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Edward F. Markquart

Dialogue Sermon on Soil and Water

Stewardship     Gen. 1:26-31

Dave Today, Pastor Markquart and I have a dialogue sermon.  In our dialogue sermon, we try to reconstruct the best parts of our conversation that we had with each other on the text or theme for the day.  We try to recreate our conversation from the office in the pulpit. This might not sound like a sermon to you, but we invite you to listen in on our discussion and understand what we are trying to say. … I think that I started the conversation last Tuesday when I asked, “Edward, when you think of the word, stewardship, what is the first thing that comes to your mind?”

Ed  Bucks. 

Dave You mean like dollars, money in the wallet?

Ed  I know that when I hear the word, stewardship, I should be thinking about the care of the land, water, air and natural resources.  But to be honest, I have been a pastor for such a long time, that when I think of the word, stewardship, I think of bucks…money.  Today is Stewardship Sunday; that is, it is Money Sunday.  I think that most of the laity think of money as well.  How about you?  When you hear the word, stewardship, what is the first thing that comes to your mind?

Dave Care.  Care of the good gifts that God has given to us.  To care for the land and all the things that the good land has to offer to us.  To care for ourselves, for our bodies and our personalities.  I think of Adam and Eve in the Garden of Eden where God created both man and woman and then God said that they were to have dominion over it all, to be fruitful and multiply.  What God was really saying was for us humans to take care of the good things that God has given us.  I think of caretaker.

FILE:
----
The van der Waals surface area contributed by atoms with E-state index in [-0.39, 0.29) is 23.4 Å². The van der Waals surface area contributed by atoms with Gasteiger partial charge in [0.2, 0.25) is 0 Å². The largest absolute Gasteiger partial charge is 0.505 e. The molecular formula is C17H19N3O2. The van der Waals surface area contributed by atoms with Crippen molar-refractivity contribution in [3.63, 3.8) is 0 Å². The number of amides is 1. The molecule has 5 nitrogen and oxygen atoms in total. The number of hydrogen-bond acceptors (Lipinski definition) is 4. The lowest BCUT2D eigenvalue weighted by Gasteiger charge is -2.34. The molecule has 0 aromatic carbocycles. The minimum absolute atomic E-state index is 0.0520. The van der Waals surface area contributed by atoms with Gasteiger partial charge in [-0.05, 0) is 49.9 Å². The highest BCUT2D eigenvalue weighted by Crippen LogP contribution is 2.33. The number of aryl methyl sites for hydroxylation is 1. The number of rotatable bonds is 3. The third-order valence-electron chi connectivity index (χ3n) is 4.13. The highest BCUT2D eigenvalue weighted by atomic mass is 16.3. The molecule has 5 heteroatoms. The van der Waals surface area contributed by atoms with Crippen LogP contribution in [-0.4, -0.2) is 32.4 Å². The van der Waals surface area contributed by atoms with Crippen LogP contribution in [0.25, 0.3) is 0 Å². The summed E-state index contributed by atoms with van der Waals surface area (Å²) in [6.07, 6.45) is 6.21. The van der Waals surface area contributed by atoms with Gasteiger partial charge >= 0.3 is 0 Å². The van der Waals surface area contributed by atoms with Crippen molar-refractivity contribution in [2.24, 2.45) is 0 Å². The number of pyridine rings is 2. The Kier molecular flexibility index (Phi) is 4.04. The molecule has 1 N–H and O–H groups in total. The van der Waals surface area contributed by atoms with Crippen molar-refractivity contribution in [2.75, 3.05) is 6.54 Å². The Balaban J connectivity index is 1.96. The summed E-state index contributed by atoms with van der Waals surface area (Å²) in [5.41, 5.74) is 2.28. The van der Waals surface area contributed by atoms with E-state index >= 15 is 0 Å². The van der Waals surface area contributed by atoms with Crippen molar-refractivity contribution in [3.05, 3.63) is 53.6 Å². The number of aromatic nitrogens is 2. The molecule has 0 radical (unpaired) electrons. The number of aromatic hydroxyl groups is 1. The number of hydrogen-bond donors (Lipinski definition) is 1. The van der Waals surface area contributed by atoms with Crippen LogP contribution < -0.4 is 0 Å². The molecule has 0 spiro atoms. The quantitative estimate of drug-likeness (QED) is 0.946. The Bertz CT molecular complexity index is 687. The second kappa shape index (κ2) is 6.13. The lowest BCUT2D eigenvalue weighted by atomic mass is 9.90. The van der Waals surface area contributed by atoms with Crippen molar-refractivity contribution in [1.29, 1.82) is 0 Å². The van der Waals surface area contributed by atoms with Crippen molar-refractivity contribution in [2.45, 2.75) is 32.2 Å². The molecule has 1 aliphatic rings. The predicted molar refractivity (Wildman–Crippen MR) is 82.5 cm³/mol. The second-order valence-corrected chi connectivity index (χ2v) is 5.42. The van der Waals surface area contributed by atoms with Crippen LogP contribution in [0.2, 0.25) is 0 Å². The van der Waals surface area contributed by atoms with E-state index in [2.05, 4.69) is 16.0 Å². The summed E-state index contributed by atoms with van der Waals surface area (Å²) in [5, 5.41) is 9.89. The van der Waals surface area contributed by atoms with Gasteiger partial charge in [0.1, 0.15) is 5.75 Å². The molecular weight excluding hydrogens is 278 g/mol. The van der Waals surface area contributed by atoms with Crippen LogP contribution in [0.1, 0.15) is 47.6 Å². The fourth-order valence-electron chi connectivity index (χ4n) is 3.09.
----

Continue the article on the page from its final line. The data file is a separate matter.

Ed  With that answer, it seems that you have been to seminary. I don’t think that the average, run of the mill, member of our church thinks of all that stuff.  When they hear the word, stewardship, the regular members think of money given to the church.  The preacher may initially talk about Adam and Eve and care taking of the earth, but finally at the end of the sermon, the preacher will get around to money.

Dave In some ways you are right, most members think that on Stewardship Sunday, they will hear about money.

Ed  The other day when we were talking, you told a good story that I liked, the one about a bishop.  Would you tell it again?

Dave There was a bishop who used to visit all the churches in his diocese once a year and preached a sermon in that church. It happened to be Thanksgiving time when the bishop visited a large congregation that was located in a plantation area.  Beautiful plantations were everywhere.  The theme of his sermon was that God owns everything and we Christians are caretakers, but we don’t own anything.  Everything is a gift from God’s good hand.  Well, the host for the bishop that Thanksgiving Day was the biggest plantation owner of the area who later had the bishop over for a luscious, sumptuous lunch.  After the filling lunch, owner took the bishop out to show him this glorious plantation and he finally said to the bishop.  “Bishop, I didn’t especially appreciate your sermon.  Do you mean to tell me that I don’t own all this land?  The bishop replied:  “Ask me that same question a one hundred years from now.”

Ed  I love that story.  The owner won’t be around in a hundred years.  Of course, he doesn’t own the land.

Dave That’s the point.

Ed  That story reminds me of the old one about Billy Graham.  Knowing that many people secretly want to take their material possessions with them to heaven, Billy Graham asked:  “Have you ever seen a hearse pulling a U-Hall trailer?  Of course not.  You can’t take it with you.”

Dave There are a lot of facets of stewardship that we can talk about.  What is one facet of stewardship that you want to talk about?